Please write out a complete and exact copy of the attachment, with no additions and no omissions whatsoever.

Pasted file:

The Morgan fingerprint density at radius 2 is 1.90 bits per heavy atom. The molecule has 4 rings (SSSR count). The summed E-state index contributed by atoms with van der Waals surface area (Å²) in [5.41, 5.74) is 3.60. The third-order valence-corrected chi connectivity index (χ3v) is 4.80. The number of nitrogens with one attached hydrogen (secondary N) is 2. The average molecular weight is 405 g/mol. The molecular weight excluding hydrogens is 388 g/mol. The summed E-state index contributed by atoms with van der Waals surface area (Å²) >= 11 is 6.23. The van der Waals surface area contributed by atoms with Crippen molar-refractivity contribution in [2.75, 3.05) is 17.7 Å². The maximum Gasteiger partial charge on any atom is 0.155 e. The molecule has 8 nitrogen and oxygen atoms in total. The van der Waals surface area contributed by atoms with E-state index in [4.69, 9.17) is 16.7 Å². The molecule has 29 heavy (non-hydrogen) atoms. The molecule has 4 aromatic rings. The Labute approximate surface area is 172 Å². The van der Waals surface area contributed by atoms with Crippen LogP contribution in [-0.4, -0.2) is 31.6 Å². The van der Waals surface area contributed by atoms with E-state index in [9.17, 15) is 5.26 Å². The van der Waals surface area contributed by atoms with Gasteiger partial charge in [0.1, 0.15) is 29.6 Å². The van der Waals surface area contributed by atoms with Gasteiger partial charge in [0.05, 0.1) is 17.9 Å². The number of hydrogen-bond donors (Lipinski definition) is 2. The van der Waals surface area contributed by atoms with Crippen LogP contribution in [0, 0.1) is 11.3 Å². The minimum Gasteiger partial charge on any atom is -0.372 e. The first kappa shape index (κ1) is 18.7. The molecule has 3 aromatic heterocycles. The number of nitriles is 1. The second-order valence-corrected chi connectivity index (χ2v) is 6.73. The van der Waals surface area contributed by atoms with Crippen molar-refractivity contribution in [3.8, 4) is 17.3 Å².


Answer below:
The Morgan fingerprint density at radius 2 is 1.90 bits per heavy atom. The molecule has 4 rings (SSSR count). The summed E-state index contributed by atoms with van der Waals surface area (Å²) in [5.41, 5.74) is 3.60. The third-order valence-corrected chi connectivity index (χ3v) is 4.80. The number of nitrogens with one attached hydrogen (secondary N) is 2. The average molecular weight is 405 g/mol. The molecular weight excluding hydrogens is 388 g/mol. The summed E-state index contributed by atoms with van der Waals surface area (Å²) >= 11 is 6.23. The van der Waals surface area contributed by atoms with Crippen molar-refractivity contribution in [2.75, 3.05) is 17.7 Å². The maximum Gasteiger partial charge on any atom is 0.155 e. The molecule has 8 nitrogen and oxygen atoms in total. The van der Waals surface area contributed by atoms with E-state index in [4.69, 9.17) is 16.7 Å². The molecule has 29 heavy (non-hydrogen) atoms. The molecule has 4 aromatic rings. The Labute approximate surface area is 172 Å². The van der Waals surface area contributed by atoms with Crippen LogP contribution in [-0.4, -0.2) is 31.6 Å². The van der Waals surface area contributed by atoms with E-state index in [9.17, 15) is 5.26 Å². The van der Waals surface area contributed by atoms with Gasteiger partial charge in [0.1, 0.15) is 29.6 Å². The van der Waals surface area contributed by atoms with Gasteiger partial charge in [0.05, 0.1) is 17.9 Å². The number of hydrogen-bond donors (Lipinski definition) is 2. The van der Waals surface area contributed by atoms with Crippen LogP contribution in [0, 0.1) is 11.3 Å². The minimum Gasteiger partial charge on any atom is -0.372 e. The first kappa shape index (κ1) is 18.7. The molecule has 3 aromatic heterocycles. The number of nitriles is 1. The second-order valence-corrected chi connectivity index (χ2v) is 6.73. The van der Waals surface area contributed by atoms with Crippen molar-refractivity contribution in [3.8, 4) is 17.3 Å².